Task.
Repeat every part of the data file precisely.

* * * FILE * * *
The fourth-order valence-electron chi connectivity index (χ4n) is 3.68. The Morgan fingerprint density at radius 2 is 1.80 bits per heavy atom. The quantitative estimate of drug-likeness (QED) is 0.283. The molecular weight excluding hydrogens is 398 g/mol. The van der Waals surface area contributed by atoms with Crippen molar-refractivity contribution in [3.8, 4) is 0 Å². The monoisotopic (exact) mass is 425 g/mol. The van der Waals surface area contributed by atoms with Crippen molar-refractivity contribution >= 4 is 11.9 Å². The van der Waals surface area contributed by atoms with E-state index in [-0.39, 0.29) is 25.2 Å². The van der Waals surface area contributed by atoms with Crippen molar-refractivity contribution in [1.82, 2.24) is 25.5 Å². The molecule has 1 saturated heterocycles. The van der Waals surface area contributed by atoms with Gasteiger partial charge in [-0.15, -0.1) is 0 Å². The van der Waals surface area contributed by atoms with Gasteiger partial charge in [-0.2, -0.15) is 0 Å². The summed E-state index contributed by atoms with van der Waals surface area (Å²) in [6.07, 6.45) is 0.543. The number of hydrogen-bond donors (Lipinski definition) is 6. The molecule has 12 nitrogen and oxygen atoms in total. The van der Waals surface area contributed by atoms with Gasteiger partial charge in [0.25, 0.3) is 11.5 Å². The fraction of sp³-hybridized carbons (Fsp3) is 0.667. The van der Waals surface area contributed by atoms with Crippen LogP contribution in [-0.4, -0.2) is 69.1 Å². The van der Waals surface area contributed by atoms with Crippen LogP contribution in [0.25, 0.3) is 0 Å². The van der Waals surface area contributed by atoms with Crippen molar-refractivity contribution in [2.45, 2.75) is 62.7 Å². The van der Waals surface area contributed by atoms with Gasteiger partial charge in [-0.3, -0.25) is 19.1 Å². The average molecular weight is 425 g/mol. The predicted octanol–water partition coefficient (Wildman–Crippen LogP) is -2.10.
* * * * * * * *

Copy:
The fourth-order valence-electron chi connectivity index (χ4n) is 3.68. The Morgan fingerprint density at radius 2 is 1.80 bits per heavy atom. The quantitative estimate of drug-likeness (QED) is 0.283. The molecular weight excluding hydrogens is 398 g/mol. The van der Waals surface area contributed by atoms with Crippen molar-refractivity contribution in [3.8, 4) is 0 Å². The monoisotopic (exact) mass is 425 g/mol. The van der Waals surface area contributed by atoms with Crippen molar-refractivity contribution >= 4 is 11.9 Å². The van der Waals surface area contributed by atoms with E-state index in [-0.39, 0.29) is 25.2 Å². The van der Waals surface area contributed by atoms with Crippen molar-refractivity contribution in [1.82, 2.24) is 25.5 Å². The molecule has 1 saturated heterocycles. The van der Waals surface area contributed by atoms with Gasteiger partial charge in [-0.15, -0.1) is 0 Å². The van der Waals surface area contributed by atoms with Gasteiger partial charge in [-0.2, -0.15) is 0 Å². The summed E-state index contributed by atoms with van der Waals surface area (Å²) in [6.07, 6.45) is 0.543. The number of hydrogen-bond donors (Lipinski definition) is 6. The molecule has 12 nitrogen and oxygen atoms in total. The van der Waals surface area contributed by atoms with Gasteiger partial charge in [0.25, 0.3) is 11.5 Å². The fraction of sp³-hybridized carbons (Fsp3) is 0.667. The van der Waals surface area contributed by atoms with Crippen LogP contribution in [-0.4, -0.2) is 69.1 Å². The van der Waals surface area contributed by atoms with Crippen LogP contribution in [0.25, 0.3) is 0 Å². The van der Waals surface area contributed by atoms with Crippen molar-refractivity contribution in [2.45, 2.75) is 62.7 Å². The van der Waals surface area contributed by atoms with Gasteiger partial charge in [-0.3, -0.25) is 19.1 Å². The average molecular weight is 425 g/mol. The predicted octanol–water partition coefficient (Wildman–Crippen LogP) is -2.10.